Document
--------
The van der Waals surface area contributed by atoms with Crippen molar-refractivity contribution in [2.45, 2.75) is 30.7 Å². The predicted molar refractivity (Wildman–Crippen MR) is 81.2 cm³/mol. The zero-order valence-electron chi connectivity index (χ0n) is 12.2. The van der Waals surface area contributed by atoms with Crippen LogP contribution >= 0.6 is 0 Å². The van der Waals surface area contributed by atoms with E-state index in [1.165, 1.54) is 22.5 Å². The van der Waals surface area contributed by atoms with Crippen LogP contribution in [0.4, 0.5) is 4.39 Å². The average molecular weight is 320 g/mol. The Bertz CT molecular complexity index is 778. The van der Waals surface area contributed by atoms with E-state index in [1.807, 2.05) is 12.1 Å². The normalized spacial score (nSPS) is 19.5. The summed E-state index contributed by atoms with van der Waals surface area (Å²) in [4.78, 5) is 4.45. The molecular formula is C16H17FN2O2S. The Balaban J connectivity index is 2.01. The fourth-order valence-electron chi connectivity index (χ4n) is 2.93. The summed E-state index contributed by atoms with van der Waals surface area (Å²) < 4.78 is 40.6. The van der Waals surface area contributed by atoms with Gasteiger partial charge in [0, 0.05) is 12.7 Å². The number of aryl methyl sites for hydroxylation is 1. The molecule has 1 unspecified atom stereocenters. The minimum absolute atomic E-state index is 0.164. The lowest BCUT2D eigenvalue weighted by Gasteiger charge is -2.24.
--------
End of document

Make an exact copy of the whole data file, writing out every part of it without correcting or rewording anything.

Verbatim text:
The van der Waals surface area contributed by atoms with Crippen molar-refractivity contribution in [2.45, 2.75) is 30.7 Å². The predicted molar refractivity (Wildman–Crippen MR) is 81.2 cm³/mol. The zero-order valence-electron chi connectivity index (χ0n) is 12.2. The van der Waals surface area contributed by atoms with Crippen LogP contribution >= 0.6 is 0 Å². The van der Waals surface area contributed by atoms with E-state index in [1.165, 1.54) is 22.5 Å². The van der Waals surface area contributed by atoms with Crippen LogP contribution in [0.4, 0.5) is 4.39 Å². The average molecular weight is 320 g/mol. The Bertz CT molecular complexity index is 778. The van der Waals surface area contributed by atoms with E-state index in [1.807, 2.05) is 12.1 Å². The normalized spacial score (nSPS) is 19.5. The summed E-state index contributed by atoms with van der Waals surface area (Å²) in [4.78, 5) is 4.45. The molecular formula is C16H17FN2O2S. The Balaban J connectivity index is 2.01. The fourth-order valence-electron chi connectivity index (χ4n) is 2.93. The summed E-state index contributed by atoms with van der Waals surface area (Å²) < 4.78 is 40.6. The van der Waals surface area contributed by atoms with Gasteiger partial charge in [0, 0.05) is 12.7 Å². The number of aryl methyl sites for hydroxylation is 1. The molecule has 1 unspecified atom stereocenters. The minimum absolute atomic E-state index is 0.164. The lowest BCUT2D eigenvalue weighted by Gasteiger charge is -2.24.